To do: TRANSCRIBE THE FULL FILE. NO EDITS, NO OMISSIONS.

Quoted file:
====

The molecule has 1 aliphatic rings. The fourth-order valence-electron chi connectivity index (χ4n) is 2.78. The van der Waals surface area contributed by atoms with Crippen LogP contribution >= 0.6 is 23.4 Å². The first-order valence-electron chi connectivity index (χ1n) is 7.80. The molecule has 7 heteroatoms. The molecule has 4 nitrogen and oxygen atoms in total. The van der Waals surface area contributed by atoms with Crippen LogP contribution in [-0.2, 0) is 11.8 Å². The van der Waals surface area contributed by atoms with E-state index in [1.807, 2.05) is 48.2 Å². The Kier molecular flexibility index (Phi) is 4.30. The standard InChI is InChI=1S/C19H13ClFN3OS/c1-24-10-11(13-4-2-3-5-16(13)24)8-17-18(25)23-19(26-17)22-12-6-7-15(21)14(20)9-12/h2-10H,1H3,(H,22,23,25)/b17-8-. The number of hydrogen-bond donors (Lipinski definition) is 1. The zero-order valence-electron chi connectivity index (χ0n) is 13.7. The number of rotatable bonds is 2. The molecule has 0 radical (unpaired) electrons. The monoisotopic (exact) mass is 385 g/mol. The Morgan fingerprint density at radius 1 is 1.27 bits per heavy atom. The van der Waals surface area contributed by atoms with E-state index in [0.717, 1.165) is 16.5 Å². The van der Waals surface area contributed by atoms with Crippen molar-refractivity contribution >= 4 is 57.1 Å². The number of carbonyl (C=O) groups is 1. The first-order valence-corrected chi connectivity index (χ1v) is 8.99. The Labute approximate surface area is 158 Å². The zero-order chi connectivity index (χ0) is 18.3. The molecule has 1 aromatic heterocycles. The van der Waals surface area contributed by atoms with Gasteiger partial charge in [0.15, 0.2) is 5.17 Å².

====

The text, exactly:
The molecule has 1 aliphatic rings. The fourth-order valence-electron chi connectivity index (χ4n) is 2.78. The van der Waals surface area contributed by atoms with Crippen LogP contribution >= 0.6 is 23.4 Å². The first-order valence-electron chi connectivity index (χ1n) is 7.80. The molecule has 7 heteroatoms. The molecule has 4 nitrogen and oxygen atoms in total. The van der Waals surface area contributed by atoms with Crippen LogP contribution in [-0.2, 0) is 11.8 Å². The van der Waals surface area contributed by atoms with E-state index in [1.807, 2.05) is 48.2 Å². The Kier molecular flexibility index (Phi) is 4.30. The standard InChI is InChI=1S/C19H13ClFN3OS/c1-24-10-11(13-4-2-3-5-16(13)24)8-17-18(25)23-19(26-17)22-12-6-7-15(21)14(20)9-12/h2-10H,1H3,(H,22,23,25)/b17-8-. The number of hydrogen-bond donors (Lipinski definition) is 1. The zero-order valence-electron chi connectivity index (χ0n) is 13.7. The number of rotatable bonds is 2. The molecule has 0 radical (unpaired) electrons. The monoisotopic (exact) mass is 385 g/mol. The Morgan fingerprint density at radius 1 is 1.27 bits per heavy atom. The van der Waals surface area contributed by atoms with E-state index in [0.717, 1.165) is 16.5 Å². The van der Waals surface area contributed by atoms with Crippen molar-refractivity contribution >= 4 is 57.1 Å². The number of carbonyl (C=O) groups is 1. The first-order valence-corrected chi connectivity index (χ1v) is 8.99. The Labute approximate surface area is 158 Å². The zero-order chi connectivity index (χ0) is 18.3. The molecule has 1 aromatic heterocycles. The van der Waals surface area contributed by atoms with Gasteiger partial charge in [0.15, 0.2) is 5.17 Å².